Lockheed Martin has been awarded a $520.4m fixed-price contract modification for Block 70/72 F-16 Viper Shield electronic warfare (EW) suite production being conducted for Foreign Military Sales (FMS) deals, with the systems destined for Bahrain, Bulgaria, Morocco, Slovakia, and Taiwan.  

According to a 2 July 2024, announcement by the US Department of Defense (DoD), the contract modification expands the current long lead materials contract to allow the contractor to begin production tasks, with FMS funding of $177.7m being obligated at the time of the award.

Introduced in 2021, Viper Shield EW is designed to provide protection and offensive EW capabilities on the fourth-generation Lockheed Martin F-16 Block 70/72 multirole aircraft.

Software-defined technology components create an electronic shield around the aircraft, revealing digital radar threats and providing countermeasure capabilities in an integrated, internally mounted system.

A key element of the new or upgraded Block 70/72 is the all digital EW capability, intended to protect the aircraft against current and future threats. Credit: L3Harris

All of the recipient countries named in the DoD announcement are either current or future customers of the Lockheed Martin’s F-16 fighter, which is one of the most widely operated air combat platforms in service today.

The first three Block 70 F-16 fighters arrived in Bahrain in March 2024, with a total of 16 aircraft being produced for the small Gulf country. According to GlobalData fleet inventory data, Bahrain operates 20 older Block 40 F-16C/D models, delivered between 1990-2000.

How well do you really know your competitors?

Access the most comprehensive Company Profiles on the market, powered by GlobalData. Save hours of research. Gain competitive edge.

Company Profile – free sample

Thank you!

Your download email will arrive shortly

Not ready to buy yet? Download a free sample

We are confident about the unique quality of our Company Profiles. However, we want you to make the most beneficial decision for your business, so we offer a free sample that you can download by submitting the below form

By GlobalData
Visit our Privacy Policy for more information about our services, how we may use, process and share your personal data, including information of your rights in respect of your personal data and how you can unsubscribe from future marketing communications. Our services are intended for corporate subscribers and you warrant that the email address submitted is your corporate email address.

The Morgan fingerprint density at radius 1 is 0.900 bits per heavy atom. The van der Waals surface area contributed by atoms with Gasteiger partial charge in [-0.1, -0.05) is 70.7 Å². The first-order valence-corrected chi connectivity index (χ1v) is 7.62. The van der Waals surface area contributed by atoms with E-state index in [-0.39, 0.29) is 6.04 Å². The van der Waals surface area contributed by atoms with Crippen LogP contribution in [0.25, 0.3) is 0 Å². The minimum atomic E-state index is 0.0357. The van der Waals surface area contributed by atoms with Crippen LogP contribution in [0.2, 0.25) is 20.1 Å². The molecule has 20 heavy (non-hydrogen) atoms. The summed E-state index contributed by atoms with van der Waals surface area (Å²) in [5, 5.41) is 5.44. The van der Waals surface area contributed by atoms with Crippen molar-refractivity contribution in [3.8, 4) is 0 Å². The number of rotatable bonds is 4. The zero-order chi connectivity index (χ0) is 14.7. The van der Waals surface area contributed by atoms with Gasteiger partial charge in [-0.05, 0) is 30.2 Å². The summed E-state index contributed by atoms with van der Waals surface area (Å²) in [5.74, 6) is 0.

Meanwhile Morocco operates a mixed fleet of 21 C/D models delivered from 2020-2012 but will upgrade to the Block 70 F-16 Viper in the coming years with a total order for 25 aircraft.

European states Slovakia and Bulgaria are both to be new members of the F-16 family as they upgrade from legacy Soviet/Russian MiG 29 fighters to the F-16 Block 70 Vipers, with 14 and 16 airframes ordered respectively.

Taiwan operates one of the largest F-16 fleets in the world, with 140 A/B delivered between 1992-1999, and a further 66 new F-16V Block 70 fighters on order. Taiwan has also modernised its existing A/B aircraft to the Block 70/72 standard.

Viper Shield EW tests AESA compatibility

In November 2023, L3 Harris, manufacturer of the AN/ALQ-254(V)1 Viper Shield EW suite, revealed it had demonstrated full radio frequency compatibility with the F-16 Block 70/72 fighters’ APG-83 Active Electronic Scanning Array (AESA) radar, at an event conducted at Lockheed Martin’s Systems Integration Lab.

The test saw the exposure of the Viper Shield EW suite with APG-83 energy for more than 12 hours to test whether the radar pulses would interfere with EW functionality. According to L3Harris, the test proved Viper Shield’s ability to filter out signal processing streams from the APG-83 AESA radar pulses without any performance compromise.

Morocco is one of a number of F-16 operators around the world, and is also seeking to modernise its fleet with the Block 70 variant. Credit: USAF

The Drop 2 event marked the second interoperability test for the two systems; the first took place in mid-2022, with similar results.

L3Harris states that the systems has lower lifecycle costs, is more easily upgraded, and has increased reliability and reduced weight. The system is also available to be configured in a pod solution for roll-on/roll-off capabilities.